This is a can't-put-it-down book--the prose whips you along, characters enter and leave with vivid specificity, and insights and confessions both high and low coexist in an anti-inspirational narrative that inevitably inspires. This cheeky ivy-leaguer with what many would consider one of the worst medical diagnoses out there--SMA (spinal muscular atrophy)--provides dead-pan accounts of a New York City upper westside childhood; a bumpy ride through Harvard (those cobblestone streets); inevitable job discrimination and prejudice; the catastrophic consequences of the loss of one thumb muscle (i.e. porn freezes on the computer screen); evil and angelic personal care attendants; horrific hospital stays;and, oh-my-god, a heart-stopping love story. And then there's his willed, verging on the snarky, resistance to the disability civil rights movement pressing in on all sides, coupled with his profound relationships with some of the greatest leaders of that movement. I LOVED this book. File it in the category: the personal-is-political-makes-great-literature.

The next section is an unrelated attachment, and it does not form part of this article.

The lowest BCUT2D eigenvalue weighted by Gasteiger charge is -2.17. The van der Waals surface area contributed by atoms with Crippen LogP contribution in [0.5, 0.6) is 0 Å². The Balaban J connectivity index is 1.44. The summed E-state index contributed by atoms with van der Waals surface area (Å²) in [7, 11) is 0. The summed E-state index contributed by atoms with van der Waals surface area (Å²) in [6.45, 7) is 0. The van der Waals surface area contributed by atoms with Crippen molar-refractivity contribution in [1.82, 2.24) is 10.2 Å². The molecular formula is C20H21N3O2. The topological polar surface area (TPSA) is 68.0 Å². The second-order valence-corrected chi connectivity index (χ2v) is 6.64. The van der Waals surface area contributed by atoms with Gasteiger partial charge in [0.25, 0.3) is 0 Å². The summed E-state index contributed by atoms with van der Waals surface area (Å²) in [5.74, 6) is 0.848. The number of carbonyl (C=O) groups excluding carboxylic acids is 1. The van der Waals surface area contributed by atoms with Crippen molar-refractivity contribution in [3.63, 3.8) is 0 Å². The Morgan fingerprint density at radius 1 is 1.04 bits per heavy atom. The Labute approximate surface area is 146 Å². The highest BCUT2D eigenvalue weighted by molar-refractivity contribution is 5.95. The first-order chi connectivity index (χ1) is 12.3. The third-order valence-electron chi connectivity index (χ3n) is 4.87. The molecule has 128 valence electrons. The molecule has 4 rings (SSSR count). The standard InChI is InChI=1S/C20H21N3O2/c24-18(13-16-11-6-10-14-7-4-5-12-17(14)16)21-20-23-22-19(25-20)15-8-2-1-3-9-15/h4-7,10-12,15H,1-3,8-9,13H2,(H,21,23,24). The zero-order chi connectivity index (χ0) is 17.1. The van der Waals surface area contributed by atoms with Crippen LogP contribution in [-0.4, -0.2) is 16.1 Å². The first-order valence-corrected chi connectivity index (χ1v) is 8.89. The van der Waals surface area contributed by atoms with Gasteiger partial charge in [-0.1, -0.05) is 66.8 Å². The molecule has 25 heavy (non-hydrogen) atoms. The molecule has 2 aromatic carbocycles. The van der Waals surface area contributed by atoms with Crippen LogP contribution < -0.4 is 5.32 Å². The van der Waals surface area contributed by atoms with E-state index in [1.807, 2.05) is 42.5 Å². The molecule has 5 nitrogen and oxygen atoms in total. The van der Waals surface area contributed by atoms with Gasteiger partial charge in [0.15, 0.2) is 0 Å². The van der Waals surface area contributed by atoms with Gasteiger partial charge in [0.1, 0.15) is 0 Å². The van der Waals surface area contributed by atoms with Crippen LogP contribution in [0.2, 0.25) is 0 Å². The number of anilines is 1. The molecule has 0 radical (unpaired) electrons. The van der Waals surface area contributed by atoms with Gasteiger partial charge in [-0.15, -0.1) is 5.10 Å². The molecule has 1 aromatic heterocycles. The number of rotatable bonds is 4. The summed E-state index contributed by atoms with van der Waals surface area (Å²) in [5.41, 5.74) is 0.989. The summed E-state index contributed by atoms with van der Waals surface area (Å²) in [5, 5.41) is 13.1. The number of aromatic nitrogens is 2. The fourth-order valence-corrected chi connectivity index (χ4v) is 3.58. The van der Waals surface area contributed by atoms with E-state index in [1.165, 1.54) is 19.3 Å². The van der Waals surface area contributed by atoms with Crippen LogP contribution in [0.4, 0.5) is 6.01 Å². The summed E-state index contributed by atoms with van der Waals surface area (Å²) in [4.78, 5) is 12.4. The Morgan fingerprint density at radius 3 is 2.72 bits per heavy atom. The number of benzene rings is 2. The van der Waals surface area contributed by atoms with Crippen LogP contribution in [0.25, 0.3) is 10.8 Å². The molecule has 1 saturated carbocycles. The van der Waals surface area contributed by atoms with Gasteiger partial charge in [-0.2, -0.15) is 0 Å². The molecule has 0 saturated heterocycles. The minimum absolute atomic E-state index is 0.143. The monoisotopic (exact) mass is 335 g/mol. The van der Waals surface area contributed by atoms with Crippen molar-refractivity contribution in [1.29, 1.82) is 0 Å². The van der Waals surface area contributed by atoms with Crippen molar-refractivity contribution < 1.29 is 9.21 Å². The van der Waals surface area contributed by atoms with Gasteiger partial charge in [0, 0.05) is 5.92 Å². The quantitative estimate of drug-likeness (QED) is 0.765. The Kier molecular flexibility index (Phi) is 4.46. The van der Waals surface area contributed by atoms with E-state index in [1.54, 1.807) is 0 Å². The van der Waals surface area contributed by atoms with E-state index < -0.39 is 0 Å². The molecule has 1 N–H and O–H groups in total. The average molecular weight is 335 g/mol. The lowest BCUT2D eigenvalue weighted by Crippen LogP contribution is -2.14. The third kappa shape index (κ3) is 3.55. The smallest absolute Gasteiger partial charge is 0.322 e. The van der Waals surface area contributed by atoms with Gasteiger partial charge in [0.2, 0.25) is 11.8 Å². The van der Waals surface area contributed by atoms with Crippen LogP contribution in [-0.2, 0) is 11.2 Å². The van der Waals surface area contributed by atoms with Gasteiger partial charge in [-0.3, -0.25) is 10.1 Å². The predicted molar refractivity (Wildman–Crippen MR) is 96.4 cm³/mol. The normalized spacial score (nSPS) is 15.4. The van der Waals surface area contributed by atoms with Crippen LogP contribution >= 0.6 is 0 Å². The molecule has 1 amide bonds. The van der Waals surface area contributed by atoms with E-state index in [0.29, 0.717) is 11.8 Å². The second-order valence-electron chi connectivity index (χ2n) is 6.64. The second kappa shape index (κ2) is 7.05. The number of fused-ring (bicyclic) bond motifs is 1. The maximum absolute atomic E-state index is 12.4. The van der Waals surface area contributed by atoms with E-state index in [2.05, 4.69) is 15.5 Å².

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on November 5, 2012
The book is details the struggles of an almost totally disabled individual to adapt and continue to live life as much as possible. The author grew up just prior to most of the laws requiring schools provide education and opportunities to handicapped children. So his parents and the author had to be insistent and often he was the only person in his environment in a wheel chair. The story is one of persistence and overcoming challenges. Ultimately the author graduates from Harvard, marries and has children. One of the most enlightening things I found in the book was the detailing of the need for his care--things that most of us are unaware of or would think about needing. The book informs the non-disabled community about how much effort it requires to overcome all the obstacles.
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on May 28, 2015